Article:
James Sun – CEO of Pirq and former finalist on Donald Trump‘s reality TV series, The Apprentice – recently spoke to a full house at the Seattle coworking space, Thinkspace about becoming an entrepreneur. Sun, who has secured millions in funding as an entrepreneur, spoke not only about Trump’s hair (it’s real) but also about the difference between being an “entrePOORneur” and a successful entrepreneur. Here are nine tips Sun has for aspiring entrepreneurs to be successful, both financially and professionally:
1. Master change
“The world is changing and the question is, as an entreupenuer, can you master change?” Sun believes that any successful entrepreneur should be able to answer this question affirmatively. At Pirq, he says, “we literally have a pivot every day.” Though his father told him this is the wrong way to run a business, with the right way to set a goal and the follow steps over again to attain this goal, Sun disagrees and believes “in today’s world technology is changing so fast you need to learn to habitually pivot….because market forces change.”
2. Try day trading first
Perhaps not literally, but Sun explains “if you ever try day trading, your heart palpitates. You get so nervous about what’s happening in the macro and micro conditions for that stock, and you have to watch it on four screens – it’s amazing.” If you are an aspiring entrepreneur, Sun advises you must be able to “handle the stress of a term sheet going bad still needing to pay $200,000 in payroll.” Sun warns that all entrepreneurs must be able to sustain the ups and downs of the business in both your heart and mind – and manage this with your employees, especially those of whom may be new and worried.
3. Learn to sell
Sun says that “selling is extremely important, even as a programmer. You have to learn to sell to both investors and your first customers.” He adds that the strategy for selling to your first 100 customers will not be the same acquisition strategy for your next 100 customers. To that, Sun suggests to not “be afraid to discount you’re first 100 – but keep it quiet.” He also suggests to learn to sell your own skills.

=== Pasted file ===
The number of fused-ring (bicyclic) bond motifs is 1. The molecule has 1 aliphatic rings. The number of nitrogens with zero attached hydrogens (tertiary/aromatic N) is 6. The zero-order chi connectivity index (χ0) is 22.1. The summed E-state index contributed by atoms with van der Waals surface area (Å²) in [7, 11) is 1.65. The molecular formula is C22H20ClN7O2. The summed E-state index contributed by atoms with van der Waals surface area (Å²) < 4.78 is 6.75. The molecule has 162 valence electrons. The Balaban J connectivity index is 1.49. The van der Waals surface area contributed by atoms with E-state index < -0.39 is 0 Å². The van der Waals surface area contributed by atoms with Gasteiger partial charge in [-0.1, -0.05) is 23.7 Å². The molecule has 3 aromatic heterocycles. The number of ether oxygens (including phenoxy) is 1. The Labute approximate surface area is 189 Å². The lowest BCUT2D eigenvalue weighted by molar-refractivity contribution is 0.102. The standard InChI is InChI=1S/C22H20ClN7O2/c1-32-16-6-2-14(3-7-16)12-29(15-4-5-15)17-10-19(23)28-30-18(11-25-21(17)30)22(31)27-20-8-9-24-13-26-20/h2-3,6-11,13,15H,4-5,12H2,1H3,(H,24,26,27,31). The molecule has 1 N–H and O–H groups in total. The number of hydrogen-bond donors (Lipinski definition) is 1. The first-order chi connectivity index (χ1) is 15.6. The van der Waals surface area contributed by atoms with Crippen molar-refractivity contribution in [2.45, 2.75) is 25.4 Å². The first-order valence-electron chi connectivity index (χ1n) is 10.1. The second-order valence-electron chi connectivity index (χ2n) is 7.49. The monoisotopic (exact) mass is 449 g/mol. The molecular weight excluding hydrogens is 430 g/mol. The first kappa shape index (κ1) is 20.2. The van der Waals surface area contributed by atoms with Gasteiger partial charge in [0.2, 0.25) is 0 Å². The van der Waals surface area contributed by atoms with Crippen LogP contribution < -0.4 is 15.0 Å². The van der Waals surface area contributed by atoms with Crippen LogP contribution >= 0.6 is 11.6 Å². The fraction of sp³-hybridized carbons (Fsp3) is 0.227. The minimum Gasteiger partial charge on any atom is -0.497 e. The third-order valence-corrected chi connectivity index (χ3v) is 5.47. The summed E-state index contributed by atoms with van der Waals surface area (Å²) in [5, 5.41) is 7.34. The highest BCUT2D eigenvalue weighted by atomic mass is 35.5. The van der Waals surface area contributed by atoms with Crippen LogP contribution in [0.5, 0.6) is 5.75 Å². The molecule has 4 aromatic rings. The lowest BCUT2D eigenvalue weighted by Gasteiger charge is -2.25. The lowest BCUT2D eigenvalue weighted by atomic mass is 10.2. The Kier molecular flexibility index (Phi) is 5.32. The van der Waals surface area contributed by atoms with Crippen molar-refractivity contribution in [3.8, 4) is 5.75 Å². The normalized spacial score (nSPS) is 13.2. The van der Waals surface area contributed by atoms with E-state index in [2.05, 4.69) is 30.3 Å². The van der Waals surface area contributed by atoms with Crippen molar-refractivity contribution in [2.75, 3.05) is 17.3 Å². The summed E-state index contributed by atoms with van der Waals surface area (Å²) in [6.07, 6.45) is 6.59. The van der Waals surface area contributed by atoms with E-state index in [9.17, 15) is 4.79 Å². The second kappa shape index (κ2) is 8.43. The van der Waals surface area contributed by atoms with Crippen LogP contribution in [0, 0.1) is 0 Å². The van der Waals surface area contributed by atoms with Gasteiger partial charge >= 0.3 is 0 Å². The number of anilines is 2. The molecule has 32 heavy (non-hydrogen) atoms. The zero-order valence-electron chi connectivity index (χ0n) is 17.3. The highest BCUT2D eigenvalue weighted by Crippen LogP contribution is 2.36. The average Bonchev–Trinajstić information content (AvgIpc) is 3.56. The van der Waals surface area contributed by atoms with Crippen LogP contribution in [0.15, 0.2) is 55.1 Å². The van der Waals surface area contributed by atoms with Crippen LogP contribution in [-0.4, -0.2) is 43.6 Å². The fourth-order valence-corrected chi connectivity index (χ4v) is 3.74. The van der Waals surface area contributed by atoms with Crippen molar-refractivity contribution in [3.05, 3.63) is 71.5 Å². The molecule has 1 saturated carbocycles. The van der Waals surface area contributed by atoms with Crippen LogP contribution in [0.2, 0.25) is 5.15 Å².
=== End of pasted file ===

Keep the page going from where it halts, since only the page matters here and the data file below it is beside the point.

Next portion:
4. Be unique
Sun is adamant that ”You have to have a unique approach to your market, your product, and your team. If you’re not unique, it will be really difficult for someone to cut a check for you or buy from you.” Additionally, he advises that you must be able to explain your product very well – especially to VC’s.
5. Realize not everyone can be beautiful (aka the CEO)
“When you’re putting your team together, not everyone can be the CEO – or even C-level. Everyone has to take a role, and if you can be be humble to take a backseat role, the team can move forward,” Sun suggests. He also adds that it’s critical to align equity structure in a fair way when “not everyone can be beautiful” – or in this case, the CEO.
6. If you are not educated, find someone who is
Sun strongly believes that “there is value of working at Microsoft or Googlebecause there is an an institution of knowledge you wouldn’t find at a startup.” He advises aspiring entrepreneurs who don’t have this experience to “find a partner who has this experience or who comes from a really good college.” While many might disagree with this, Sun says this “does matter to investors.”
7. Understand that money matters
While some startups care less about this, Sun strongly believes that to be successful, money must be important. “Money matters in getting your product to market, money matters in getting your product developed, and it matters in terms of your revenue model upfront,” he said. This last point was the most important to Pirq’s model, as Sun explains “when you offer something for free, and then charge later – we all know what happens.” He suggests building something instead with a unit model that you can scale, especially if your product is B2B.
8. Know that every industry is different
“The world that we’re living in today is bigger and bigger….but every industry is different,” said Sun. In light of this, he suggests mastering how to sell to one vertical before moving on to another.
9. Hire slow and fire fast
This advice from Sun was actually learned via Donald Trump. As Sun says, “we’re not here to support the community.” While it may not be fun, Sun advises that it’s better to fire someone earlier than later so they can move on. “Inspiration and dreams alone is not enough – you have to weigh the costs, and there are costs to being an entrepreneur and running the business.”
While Sun is still building Pirq, he is not afraid to admit that he has made mistakes along the way as an entrepreneur, and as he says, “is still a work in progress.” His ability to recognize what it takes to succeed early on, though, has not only landed him at the same table as Donald Trump, but has enabled Sun to direct his current company towards success – which really is, and should be, the ultimate goal of any entrepreneur.